Screen Anarchy: How did you discover the book?
Alex Helfrecht: It landed on my desk when I was working for some producers in London. It has been translated into more than 20 languages and has been critically acclaimed. I read it and fell in love with it; by page three I was crying. The boy was such a fascinating character, because he was part naive, and part intelligent. There was a surreal layer to the book which made me think there was something big about it. I thought it would be a great project for Jörg and I to combine our sensibilities, with an emotionally driven film, but also have a big canvas to work on. Something about it reminded me of Tom Sawyer, this adventure story but with this totalitarian world at the periphery. The regime is never really explained in the book; the author said it was inspired by his childhood in Romania, but he thought it could be anywhere in the world.
Jörg Tittel: To him, growing up in that place felt like when he watched A Clockwork Orange, this unreality, because it's so bizarre, that human behaviour could come to this. And so we though about how we would style this. The approach was then to augment the landscape, move it slightly into the future. We ended up shooting in Hungary, which brought the film back to its roots. But there are certain American elements in it. The cars are American.
Alex: And in the opening animation sequences, the water towers, which always feel very American to me. So the story really could be set anywhere.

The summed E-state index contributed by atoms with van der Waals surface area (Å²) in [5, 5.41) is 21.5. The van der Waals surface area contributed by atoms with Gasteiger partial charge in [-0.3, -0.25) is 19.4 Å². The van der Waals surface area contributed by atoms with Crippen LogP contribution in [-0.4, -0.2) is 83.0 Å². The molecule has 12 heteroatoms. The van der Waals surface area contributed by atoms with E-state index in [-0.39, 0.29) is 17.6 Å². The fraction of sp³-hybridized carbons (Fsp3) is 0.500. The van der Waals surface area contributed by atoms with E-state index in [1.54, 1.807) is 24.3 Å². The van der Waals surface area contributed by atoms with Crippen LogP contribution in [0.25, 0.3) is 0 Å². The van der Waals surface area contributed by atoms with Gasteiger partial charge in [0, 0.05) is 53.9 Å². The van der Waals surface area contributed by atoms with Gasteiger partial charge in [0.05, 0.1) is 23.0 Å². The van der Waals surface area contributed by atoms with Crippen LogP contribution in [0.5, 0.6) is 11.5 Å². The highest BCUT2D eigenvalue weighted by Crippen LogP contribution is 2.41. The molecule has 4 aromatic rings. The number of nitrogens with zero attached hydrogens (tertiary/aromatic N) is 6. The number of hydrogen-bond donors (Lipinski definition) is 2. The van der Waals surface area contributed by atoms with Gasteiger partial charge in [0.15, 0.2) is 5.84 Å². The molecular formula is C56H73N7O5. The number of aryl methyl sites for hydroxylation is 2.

SA: Most of the film is set in a rural community; there is little to indicate that it's the future except the few cars, and some communication technology. How did you set that up, to show this future world, with future technology, but the story set in the countryside?
Alex: The idea is that the revolution was a green dream that got taken over by the military, which then deprived the general populace. The military, those in power, have access to modern technology, architecture, transportation, but most people have had these false ideas thrust upon them and are living in squalor.
Jörg: This is what a lot of these repressive regimes do, they romanticize the purity of the rural life, going back to the land. They think is speaking to the poor, the farmers, we can get them to create our revolution, and then those people are abandoned.
Alex: We deliberately lensed it as well to make the scenes of nature beautiful, we didn't want to have the typical dark, sad dystopia look. You can have a beautiful landscape, but there is a huge statue hanging over it, eyes watching over you. It's the banality of the regime: in a shop, the weird speakerphone in your wall, the guy in a towel smoking a cigarette just coming out of the shower. A lot of the film is just about that everyday banality that you experience in this regime. In the parade scene, all the handmade signs praising the regime, and everyone participating, whether they want to or not. The power comes from that banality.
Jörg: Handcrafted hatred.
SA: The story is told from a 12-year-old's perspective. How did you have to adjust to get that perspective, in shooting and editing?
Alex: We wanted to be loyal to his perspective, so the challenge for that is partly in the storytelling. You are depriving the audience of some information, as you are discovering the world in real time with Djata. A child of that age doesn't notice the apparatus of the state, doesn't notice the cameras looking at him, doesn't even know why this regime has come into being, because he was born long after the revolution. So we had to treat all of that as peripheral. As an adult, you want to know more, but we have to do it from Djata's view.